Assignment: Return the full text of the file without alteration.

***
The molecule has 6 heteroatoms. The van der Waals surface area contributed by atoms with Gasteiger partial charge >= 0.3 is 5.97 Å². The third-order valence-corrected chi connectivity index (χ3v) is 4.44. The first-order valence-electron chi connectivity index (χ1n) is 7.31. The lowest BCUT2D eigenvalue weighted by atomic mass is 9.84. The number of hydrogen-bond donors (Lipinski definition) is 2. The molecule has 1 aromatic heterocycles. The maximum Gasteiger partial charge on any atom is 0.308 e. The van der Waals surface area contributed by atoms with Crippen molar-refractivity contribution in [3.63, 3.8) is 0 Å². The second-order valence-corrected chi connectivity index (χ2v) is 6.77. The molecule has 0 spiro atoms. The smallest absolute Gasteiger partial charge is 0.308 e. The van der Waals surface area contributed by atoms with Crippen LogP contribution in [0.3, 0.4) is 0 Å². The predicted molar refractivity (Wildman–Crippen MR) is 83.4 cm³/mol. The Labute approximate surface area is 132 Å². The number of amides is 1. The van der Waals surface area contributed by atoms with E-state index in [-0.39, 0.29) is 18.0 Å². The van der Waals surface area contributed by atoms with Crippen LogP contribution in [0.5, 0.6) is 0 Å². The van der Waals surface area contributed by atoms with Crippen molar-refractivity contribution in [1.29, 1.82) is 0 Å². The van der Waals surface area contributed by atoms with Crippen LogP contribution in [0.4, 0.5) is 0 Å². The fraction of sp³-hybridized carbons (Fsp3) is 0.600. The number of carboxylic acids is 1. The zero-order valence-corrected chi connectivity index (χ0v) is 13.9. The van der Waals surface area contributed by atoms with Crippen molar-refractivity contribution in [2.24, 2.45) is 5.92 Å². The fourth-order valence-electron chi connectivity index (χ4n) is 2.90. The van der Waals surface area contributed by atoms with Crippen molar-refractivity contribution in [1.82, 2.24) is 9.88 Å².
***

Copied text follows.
The molecule has 6 heteroatoms. The van der Waals surface area contributed by atoms with Gasteiger partial charge >= 0.3 is 5.97 Å². The third-order valence-corrected chi connectivity index (χ3v) is 4.44. The first-order valence-electron chi connectivity index (χ1n) is 7.31. The lowest BCUT2D eigenvalue weighted by atomic mass is 9.84. The number of hydrogen-bond donors (Lipinski definition) is 2. The molecule has 1 aromatic heterocycles. The maximum Gasteiger partial charge on any atom is 0.308 e. The van der Waals surface area contributed by atoms with Crippen molar-refractivity contribution in [3.63, 3.8) is 0 Å². The second-order valence-corrected chi connectivity index (χ2v) is 6.77. The molecule has 0 spiro atoms. The smallest absolute Gasteiger partial charge is 0.308 e. The van der Waals surface area contributed by atoms with Crippen LogP contribution in [0.3, 0.4) is 0 Å². The predicted molar refractivity (Wildman–Crippen MR) is 83.4 cm³/mol. The Labute approximate surface area is 132 Å². The number of amides is 1. The van der Waals surface area contributed by atoms with E-state index in [-0.39, 0.29) is 18.0 Å². The van der Waals surface area contributed by atoms with Crippen LogP contribution in [0.5, 0.6) is 0 Å². The van der Waals surface area contributed by atoms with Crippen molar-refractivity contribution in [1.29, 1.82) is 0 Å². The van der Waals surface area contributed by atoms with Crippen LogP contribution in [0.4, 0.5) is 0 Å². The fraction of sp³-hybridized carbons (Fsp3) is 0.600. The number of carboxylic acids is 1. The zero-order valence-corrected chi connectivity index (χ0v) is 13.9. The van der Waals surface area contributed by atoms with Crippen molar-refractivity contribution in [2.24, 2.45) is 5.92 Å². The fourth-order valence-electron chi connectivity index (χ4n) is 2.90. The van der Waals surface area contributed by atoms with Crippen molar-refractivity contribution in [1.82, 2.24) is 9.88 Å².